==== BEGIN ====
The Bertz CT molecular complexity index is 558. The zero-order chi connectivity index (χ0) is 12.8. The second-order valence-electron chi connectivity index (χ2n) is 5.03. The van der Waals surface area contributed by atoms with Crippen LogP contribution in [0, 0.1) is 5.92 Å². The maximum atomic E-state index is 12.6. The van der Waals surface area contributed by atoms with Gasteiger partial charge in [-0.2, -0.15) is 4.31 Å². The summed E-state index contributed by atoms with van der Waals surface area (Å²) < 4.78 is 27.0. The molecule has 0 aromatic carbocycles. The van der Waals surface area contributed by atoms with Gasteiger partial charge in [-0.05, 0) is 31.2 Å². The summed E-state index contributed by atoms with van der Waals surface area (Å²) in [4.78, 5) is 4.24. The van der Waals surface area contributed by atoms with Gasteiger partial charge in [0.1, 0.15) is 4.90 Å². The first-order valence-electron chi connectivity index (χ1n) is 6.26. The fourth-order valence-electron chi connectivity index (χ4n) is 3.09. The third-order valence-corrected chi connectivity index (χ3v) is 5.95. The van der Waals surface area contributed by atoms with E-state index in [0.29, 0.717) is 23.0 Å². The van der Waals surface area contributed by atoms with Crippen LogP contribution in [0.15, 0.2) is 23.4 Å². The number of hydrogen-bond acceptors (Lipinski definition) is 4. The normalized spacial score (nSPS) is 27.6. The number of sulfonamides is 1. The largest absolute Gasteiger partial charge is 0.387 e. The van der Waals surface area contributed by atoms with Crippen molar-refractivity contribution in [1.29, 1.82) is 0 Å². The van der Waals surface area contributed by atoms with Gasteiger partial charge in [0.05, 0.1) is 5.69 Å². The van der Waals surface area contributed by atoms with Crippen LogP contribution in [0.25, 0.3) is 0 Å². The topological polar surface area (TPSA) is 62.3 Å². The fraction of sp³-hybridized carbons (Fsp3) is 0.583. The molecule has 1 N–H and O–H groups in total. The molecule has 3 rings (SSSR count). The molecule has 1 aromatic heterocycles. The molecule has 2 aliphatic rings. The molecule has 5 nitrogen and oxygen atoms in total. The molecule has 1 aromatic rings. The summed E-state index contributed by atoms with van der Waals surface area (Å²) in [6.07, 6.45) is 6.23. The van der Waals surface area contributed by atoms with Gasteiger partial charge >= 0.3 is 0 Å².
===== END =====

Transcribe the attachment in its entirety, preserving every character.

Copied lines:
The Bertz CT molecular complexity index is 558. The zero-order chi connectivity index (χ0) is 12.8. The second-order valence-electron chi connectivity index (χ2n) is 5.03. The van der Waals surface area contributed by atoms with Crippen LogP contribution in [0, 0.1) is 5.92 Å². The maximum atomic E-state index is 12.6. The van der Waals surface area contributed by atoms with Gasteiger partial charge in [-0.2, -0.15) is 4.31 Å². The summed E-state index contributed by atoms with van der Waals surface area (Å²) < 4.78 is 27.0. The molecule has 0 aromatic carbocycles. The van der Waals surface area contributed by atoms with Gasteiger partial charge in [-0.05, 0) is 31.2 Å². The summed E-state index contributed by atoms with van der Waals surface area (Å²) in [4.78, 5) is 4.24. The van der Waals surface area contributed by atoms with Gasteiger partial charge in [0.1, 0.15) is 4.90 Å². The first-order valence-electron chi connectivity index (χ1n) is 6.26. The fourth-order valence-electron chi connectivity index (χ4n) is 3.09. The third-order valence-corrected chi connectivity index (χ3v) is 5.95. The van der Waals surface area contributed by atoms with E-state index in [0.29, 0.717) is 23.0 Å². The van der Waals surface area contributed by atoms with Crippen LogP contribution in [0.15, 0.2) is 23.4 Å². The number of hydrogen-bond acceptors (Lipinski definition) is 4. The normalized spacial score (nSPS) is 27.6. The number of sulfonamides is 1. The largest absolute Gasteiger partial charge is 0.387 e. The van der Waals surface area contributed by atoms with Crippen molar-refractivity contribution in [1.29, 1.82) is 0 Å². The van der Waals surface area contributed by atoms with Gasteiger partial charge in [0.05, 0.1) is 5.69 Å². The van der Waals surface area contributed by atoms with Crippen LogP contribution in [0.25, 0.3) is 0 Å². The topological polar surface area (TPSA) is 62.3 Å². The fraction of sp³-hybridized carbons (Fsp3) is 0.583. The molecule has 1 N–H and O–H groups in total. The molecule has 3 rings (SSSR count). The molecule has 1 aromatic heterocycles. The molecule has 2 aliphatic rings. The molecule has 5 nitrogen and oxygen atoms in total. The molecule has 1 aromatic rings. The summed E-state index contributed by atoms with van der Waals surface area (Å²) in [6.07, 6.45) is 6.23. The van der Waals surface area contributed by atoms with Gasteiger partial charge >= 0.3 is 0 Å².